A university consortium led by the ORCA Hub, based at the Edinburgh Centre for Robotics, has showcased the new safety and environmental applications of its offshore robotics research. The event saw demonstrations of 16 autonomous and semi-autonomous robotic solutions at ORE Catapult in Blyth, near Newcastle.
Unveiling the latest results from its research, the Hub demonstrated the applications of its work in a renewable-themed showcase, reflecting the growing importance of renewable energy to the UK energy mix, with Imperial College London director of aerial robotics Dr Mirko Kovac speaking.
“Drones are currently used to visually inspect offshore wind turbines, but these inspections are remotely controlled by people on-site at the offshore location,” he said. “Should an area of concern be found, technicians are required to carry out further inspection, maintenance or repair, often at great heights and therefore in high-risk environments.”
Kovac added that the use of the showcased drones can also “remove the need for humans to abseil down the side of turbines, which can be both dangerous and expensive.”
Removing humans from hard to reach and dangerous work environments is one of ORCA’s objectives, which the hub claims as achievable by robotic solutions.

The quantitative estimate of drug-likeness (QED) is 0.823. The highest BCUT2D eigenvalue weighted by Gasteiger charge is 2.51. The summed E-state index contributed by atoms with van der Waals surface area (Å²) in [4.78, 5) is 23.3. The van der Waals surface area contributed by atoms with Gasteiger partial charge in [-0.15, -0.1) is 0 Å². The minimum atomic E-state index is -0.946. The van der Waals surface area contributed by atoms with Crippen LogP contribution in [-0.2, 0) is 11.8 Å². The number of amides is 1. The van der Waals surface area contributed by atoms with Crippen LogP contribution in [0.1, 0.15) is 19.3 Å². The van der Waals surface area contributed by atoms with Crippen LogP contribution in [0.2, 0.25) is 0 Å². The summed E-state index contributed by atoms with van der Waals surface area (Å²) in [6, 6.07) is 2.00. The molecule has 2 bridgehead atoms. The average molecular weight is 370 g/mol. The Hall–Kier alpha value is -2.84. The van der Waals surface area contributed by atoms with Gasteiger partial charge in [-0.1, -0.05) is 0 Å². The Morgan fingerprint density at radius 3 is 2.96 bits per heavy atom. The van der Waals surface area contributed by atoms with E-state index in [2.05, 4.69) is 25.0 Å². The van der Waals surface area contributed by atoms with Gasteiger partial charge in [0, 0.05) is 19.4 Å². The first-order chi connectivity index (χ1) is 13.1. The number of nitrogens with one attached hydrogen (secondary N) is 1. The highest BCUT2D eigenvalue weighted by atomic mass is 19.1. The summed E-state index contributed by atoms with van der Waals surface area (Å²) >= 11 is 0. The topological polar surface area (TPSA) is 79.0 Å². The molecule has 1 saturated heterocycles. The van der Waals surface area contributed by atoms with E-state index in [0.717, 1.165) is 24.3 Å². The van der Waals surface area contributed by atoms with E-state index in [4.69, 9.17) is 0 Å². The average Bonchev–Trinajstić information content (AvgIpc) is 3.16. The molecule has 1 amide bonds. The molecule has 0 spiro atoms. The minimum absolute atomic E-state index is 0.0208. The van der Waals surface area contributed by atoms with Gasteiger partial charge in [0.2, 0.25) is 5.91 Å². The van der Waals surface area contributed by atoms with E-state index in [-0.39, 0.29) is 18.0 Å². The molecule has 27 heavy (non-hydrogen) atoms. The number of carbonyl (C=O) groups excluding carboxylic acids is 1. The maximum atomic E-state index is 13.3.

Other demonstrations included an integrated multi-sensing device for deployment in large collectives called Limpet. This technology can be used on or around an offshore asset for integrity monitoring and it can replace the need for multiple sensors to be used for integrity monitoring on wind turbines.
ORCA Hub director and professor at Heriot-Watt University David Lane said: “Events of this type are designed to bridge the gap between industry and academia to accelerate the impact of university research. By using the excellent facilities at ORE Catapult, we have taken the results of our latest research out of a laboratory environment to allow industry to see its application in their world.
ORCA Hub is a collaboration led by the Edinburgh Centre for Robotics and involves a partnership between Heriot-Watt University, the University of Edinburgh, Imperial College London, the University of Oxford and the University of Liverpool. It was established as a part of the UK’s government £93m Research & Development funding on “Robotics and AI for Extreme Environments” through the Industry Strategic Challenge Fund (ISCF). The hub specialises in developing robotics and AI technologies for the inspection, repair, and maintenance of offshore energy platforms.
The use of robotics in the manufacturing and inspection of energy equipment has gained popularity, especially as it can improve the efficiency and accuracy of operations and reduce the cost of energy constructions. Some recent examples of robotic innovations in this field are the pipleline inspection robot Cirris X, the equipment repairment robot CISBOT and the solar cell “p-type monocrystalline perc” which holds the new record for solar cell efficiency at 23.45%.